The withdrawal from Palestinian cities was not completed until the summer of 1997. Part of Hebron remains occupied.

More than 3,500 Palestinian prisoners remain jailed--most under terrible conditions. By a five to four vote, the Israeli High Court recently upheld the right of Israeli authorities to torture Palestinian prisoners.

No passageway exists between Gaga and the West Bank. No Palestinian airport or seaport has been allowed to open.

The strangulation of the Palestinian economy has led to a huge rise in unemployment and a corresponding decline in living standards.

There have been no Israeli withdrawals at all from rural areas. Today, less than 8 percent of the West Bank is under Palestinian control.

Instead of withdrawing, the Netanyahu government has launched a massive expansion of Israeli settlements in the West Bank, seizing more Palestinian land. Palestinian institutions and rights in Jerusalem have been subjected to new attacks from the Israeli authorities.

Some 60,000 of the 180,000 Palestinians living in Jerusalem are threatened with expulsion.

Now the Netanyahu cabinet's position is that Israel will retain at least 60 percent of the West Bank as security zones--settlements and bypass roads. Bypass roads connect the 135 Israeli settlements--half of which have been expanded in the past two years--with Israel itself.

This will thus cut up the remaining 40 percent of the West Bank into small islands of disconnected territory.

This plan, if implemented, would prevent the emergence of an independent Palestinian state.

Israeli reneging on the Oslo agreements, which many Palestinians considered inadequate to begin with, has fueled resistance from several Palestinian left and Islamic organizations. Several suicide bombings by Islamic militants have taken place in Israeli cities. The Israeli government has used these desperate acts of resistance to justify further violating the accords.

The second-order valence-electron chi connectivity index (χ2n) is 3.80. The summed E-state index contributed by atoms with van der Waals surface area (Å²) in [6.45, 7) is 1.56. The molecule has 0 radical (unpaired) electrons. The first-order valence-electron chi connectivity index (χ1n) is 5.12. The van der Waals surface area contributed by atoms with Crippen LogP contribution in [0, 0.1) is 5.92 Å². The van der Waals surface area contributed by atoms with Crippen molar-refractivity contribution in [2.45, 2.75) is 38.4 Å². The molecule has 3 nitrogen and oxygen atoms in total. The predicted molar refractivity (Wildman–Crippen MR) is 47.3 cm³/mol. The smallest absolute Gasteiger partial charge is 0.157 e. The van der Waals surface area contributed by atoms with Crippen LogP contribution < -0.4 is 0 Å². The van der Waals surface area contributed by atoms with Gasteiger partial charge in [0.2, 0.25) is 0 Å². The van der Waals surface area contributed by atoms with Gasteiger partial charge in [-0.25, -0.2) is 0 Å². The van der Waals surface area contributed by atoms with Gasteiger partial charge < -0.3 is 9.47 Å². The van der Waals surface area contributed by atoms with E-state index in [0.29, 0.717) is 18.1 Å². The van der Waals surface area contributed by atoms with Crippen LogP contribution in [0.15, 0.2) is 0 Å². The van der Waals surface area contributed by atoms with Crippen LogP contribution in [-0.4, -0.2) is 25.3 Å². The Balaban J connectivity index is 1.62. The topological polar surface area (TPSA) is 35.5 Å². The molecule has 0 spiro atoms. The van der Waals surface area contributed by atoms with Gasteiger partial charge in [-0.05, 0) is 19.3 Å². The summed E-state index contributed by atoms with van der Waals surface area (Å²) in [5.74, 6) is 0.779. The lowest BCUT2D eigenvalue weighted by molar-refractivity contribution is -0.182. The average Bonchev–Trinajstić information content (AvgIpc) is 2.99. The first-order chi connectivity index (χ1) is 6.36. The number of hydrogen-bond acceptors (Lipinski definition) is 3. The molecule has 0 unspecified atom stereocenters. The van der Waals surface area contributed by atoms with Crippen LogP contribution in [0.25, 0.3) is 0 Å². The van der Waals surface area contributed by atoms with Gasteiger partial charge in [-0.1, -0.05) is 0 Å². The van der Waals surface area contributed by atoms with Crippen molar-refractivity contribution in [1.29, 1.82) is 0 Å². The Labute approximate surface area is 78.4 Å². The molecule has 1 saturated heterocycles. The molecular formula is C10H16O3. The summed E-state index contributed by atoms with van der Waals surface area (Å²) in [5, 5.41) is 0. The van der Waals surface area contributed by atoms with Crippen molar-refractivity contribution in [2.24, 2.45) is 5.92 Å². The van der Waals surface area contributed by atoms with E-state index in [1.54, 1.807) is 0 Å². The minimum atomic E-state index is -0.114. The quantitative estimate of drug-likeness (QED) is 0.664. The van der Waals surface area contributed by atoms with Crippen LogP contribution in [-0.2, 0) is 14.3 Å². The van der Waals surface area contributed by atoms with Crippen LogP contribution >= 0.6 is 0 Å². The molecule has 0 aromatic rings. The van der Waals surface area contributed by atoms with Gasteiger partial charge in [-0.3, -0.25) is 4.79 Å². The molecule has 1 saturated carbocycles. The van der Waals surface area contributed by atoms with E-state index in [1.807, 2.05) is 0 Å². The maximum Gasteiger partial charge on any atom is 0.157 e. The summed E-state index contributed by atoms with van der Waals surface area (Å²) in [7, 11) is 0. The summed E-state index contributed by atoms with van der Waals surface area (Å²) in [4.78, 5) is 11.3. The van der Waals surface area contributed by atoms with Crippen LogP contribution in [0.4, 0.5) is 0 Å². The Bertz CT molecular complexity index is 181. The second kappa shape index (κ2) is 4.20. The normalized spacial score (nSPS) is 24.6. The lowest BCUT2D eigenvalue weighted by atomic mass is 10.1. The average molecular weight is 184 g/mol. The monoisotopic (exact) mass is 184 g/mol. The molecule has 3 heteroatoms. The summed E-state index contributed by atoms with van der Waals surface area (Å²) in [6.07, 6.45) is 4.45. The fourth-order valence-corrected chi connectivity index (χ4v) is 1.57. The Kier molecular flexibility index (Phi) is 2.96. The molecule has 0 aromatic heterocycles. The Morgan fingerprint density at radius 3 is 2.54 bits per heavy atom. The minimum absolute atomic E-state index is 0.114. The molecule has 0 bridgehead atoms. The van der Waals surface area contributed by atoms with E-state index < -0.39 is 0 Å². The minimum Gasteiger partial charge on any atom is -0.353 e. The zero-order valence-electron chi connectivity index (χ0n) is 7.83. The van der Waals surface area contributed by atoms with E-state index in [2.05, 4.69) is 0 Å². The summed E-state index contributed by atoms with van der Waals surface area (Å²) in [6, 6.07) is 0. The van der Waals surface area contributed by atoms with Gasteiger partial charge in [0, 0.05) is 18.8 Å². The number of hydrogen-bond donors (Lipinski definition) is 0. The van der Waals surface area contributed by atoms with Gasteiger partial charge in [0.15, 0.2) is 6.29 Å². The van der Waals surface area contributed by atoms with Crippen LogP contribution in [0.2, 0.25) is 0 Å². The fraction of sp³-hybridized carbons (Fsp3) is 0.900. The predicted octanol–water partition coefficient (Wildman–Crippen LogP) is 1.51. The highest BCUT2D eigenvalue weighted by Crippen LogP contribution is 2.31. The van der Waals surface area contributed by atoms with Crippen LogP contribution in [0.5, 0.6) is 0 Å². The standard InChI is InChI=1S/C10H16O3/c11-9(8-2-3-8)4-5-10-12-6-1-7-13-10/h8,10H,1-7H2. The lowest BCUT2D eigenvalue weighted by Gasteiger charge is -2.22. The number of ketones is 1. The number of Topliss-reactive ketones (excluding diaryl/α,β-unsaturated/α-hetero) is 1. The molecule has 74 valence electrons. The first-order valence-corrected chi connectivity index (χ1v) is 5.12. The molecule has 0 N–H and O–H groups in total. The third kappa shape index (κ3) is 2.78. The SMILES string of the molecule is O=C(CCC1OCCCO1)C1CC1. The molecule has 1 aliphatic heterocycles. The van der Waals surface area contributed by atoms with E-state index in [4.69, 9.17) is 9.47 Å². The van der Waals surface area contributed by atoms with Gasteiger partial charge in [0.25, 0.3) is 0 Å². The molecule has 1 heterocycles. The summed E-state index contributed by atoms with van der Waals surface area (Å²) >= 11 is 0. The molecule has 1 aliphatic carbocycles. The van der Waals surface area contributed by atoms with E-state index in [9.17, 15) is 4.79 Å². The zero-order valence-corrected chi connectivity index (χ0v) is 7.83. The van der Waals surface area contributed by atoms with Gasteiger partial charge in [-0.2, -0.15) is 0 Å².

President Bill Clinton and Secretary of State Madeleine Albright have responded by placing the bulk of the responsibility for the breakdown in negotiations on the Palestinians. They are demanding new concessions from the Palestinian side.

One effect of the U.S. stance has been to shift the entire negotiation process even further toward the Israeli position.

For example, when Netanyahu came to Washington in January for talks with Clinton, he proposed that Israel would withdraw from just 6 percent of the West Bank--and only if the Palestinians met 50 new conditions listed in a 12-page document.

These conditions included cutting the Palestinian police force in half, throwing out the Palestine National Charter, and turning over 30 alleged terrorists to Israel.

This was obviously meant to be an offer that Palestinian President Yasir Arafat could not accept--thus making it look as if the Palestinians were responsible should the negotiations break off.

Clinton's response was to call for Israel to withdraw from 10 percent to 12 percent of the West Bank over the next six months. But the original Oslo Accords had called for Israel to have withdrawn from most of the West Bank by 1997.

The latest rounds of negotiations show once again that the United States and Israel, secondary disagreements aside, are working together to undermine the emergence of a Palestinian state.